Steele Prize for Lifetime Achievement in Mathematics Awarded to WFU alum
The Simons Foundation has posted online an interview with Phillip Griffiths — there are both written and oral comments. Segment two (see playlist at the right of the screen) has a 5 minute oral interview where Griffiths talks about his time at WFU (e.g. he had a small scholarship to play basketball, but since he wasn’t really good enough to play, he tutored the athletes). Though the curriculum was quite limited, he makes some positive comments about the value of liberal arts education.
Today I wish to take a moment to congratulate a Wake Forest alum. The American Mathematical Society’s (AMS) 2014 Leroy P. Steele Prize for Lifetime Achievement is perhaps the highest intellectual achievement and one of the highest distinctions in mathematics. This award is presented annually by the American Mathematical Society. It is no wonder that I am extremely proud of Wake Forest’s alumnus Phillip A. Griffiths (WFU 1959) for having attained this distinctive award.
AMS recognizes outstanding achievements in mathematics, excellence in mathematical research, exceptional public service supporting math research and education, and significant contributions to the public understanding of mathematics. It is a great privilege therefore that they are acknowledging such an exceptional man and celebrating his accomplishments and contributions to mathematics research and to the mathematics profession.
Dr. Griffiths, professor emeritus in the School of Mathematics at the Institute for Advanced Study in Princeton, has supported the field of mathematics by serving on and chairing numerous committees and boards, both nationally and internationally. He has carried on a remarkable research career while serving eight years as the provost of Duke University and twelve years as the director of the Institute for Advanced Study. He currently chairs the Science Initiative Group, which aims to assist the development of mathematical training centers in the developing world. The prize citation states: “His example of service and leadership has inspired so many in the mathematics community to emulate him in some degree, and our mathematical world is much the richer for it.” (The full citation for this prize and additional information can be found in the 2014 Prizes and Awards Booklet http://www.ams.org/profession/prizes-awards/prizebooklet-2014.pdf.)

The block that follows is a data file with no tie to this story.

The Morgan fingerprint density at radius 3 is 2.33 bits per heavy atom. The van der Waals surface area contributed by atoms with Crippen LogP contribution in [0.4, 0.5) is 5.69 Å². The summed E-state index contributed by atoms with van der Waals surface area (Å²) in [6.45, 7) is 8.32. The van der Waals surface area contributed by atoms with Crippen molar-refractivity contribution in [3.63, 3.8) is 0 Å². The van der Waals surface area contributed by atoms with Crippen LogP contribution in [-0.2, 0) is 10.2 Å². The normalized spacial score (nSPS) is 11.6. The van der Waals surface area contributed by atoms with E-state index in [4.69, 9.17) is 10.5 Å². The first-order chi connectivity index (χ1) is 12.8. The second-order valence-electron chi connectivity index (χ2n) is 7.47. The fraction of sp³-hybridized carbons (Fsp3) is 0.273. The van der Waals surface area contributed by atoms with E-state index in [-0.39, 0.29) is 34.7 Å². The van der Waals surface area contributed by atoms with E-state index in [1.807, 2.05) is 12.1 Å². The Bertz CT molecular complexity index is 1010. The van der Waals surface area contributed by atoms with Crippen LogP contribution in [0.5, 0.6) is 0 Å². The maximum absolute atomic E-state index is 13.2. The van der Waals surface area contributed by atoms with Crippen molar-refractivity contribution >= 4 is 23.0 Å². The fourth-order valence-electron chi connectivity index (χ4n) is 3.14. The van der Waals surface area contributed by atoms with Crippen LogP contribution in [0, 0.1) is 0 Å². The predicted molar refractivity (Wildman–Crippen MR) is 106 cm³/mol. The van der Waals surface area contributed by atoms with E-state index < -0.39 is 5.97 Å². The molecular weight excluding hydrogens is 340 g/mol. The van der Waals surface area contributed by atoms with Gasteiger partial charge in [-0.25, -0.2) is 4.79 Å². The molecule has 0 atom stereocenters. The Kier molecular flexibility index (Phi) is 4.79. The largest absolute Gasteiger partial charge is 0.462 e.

Dr. Griffiths is known for his work in the field of geometry, and in particular for the complex manifold approach to algebraic geometry. He received his B.S. at Wake Forest College in 1959 and his Ph.D. from Princeton University in 1962. In 2012 he became a fellow of the American Mathematical Society and this year has been awarded one of their top honors, the Leroy P. Steele Prize for Lifetime Achievement by the American Mathematical Society.
I am proud to have a Wake Forest alumnus receive this major intellectual lifetime achievement award. Our mission here at Wake Forest is to educate the whole person, graduating students who seek purpose-filled lives while building a community dedicated to serving humanity in the spirit of our motto, Pro Humanitate. In the 2014 U.S. News America’s Best Colleges report, Wake Forest ranked 11th in terms of “Best Undergraduate Teaching and 23rd overall among national universities.
Congratulations to Dr. Phillip A. Griffith. Wake Forest is proud of you!
The AMS news release is at http://www.ams.org/news?news_id=2091.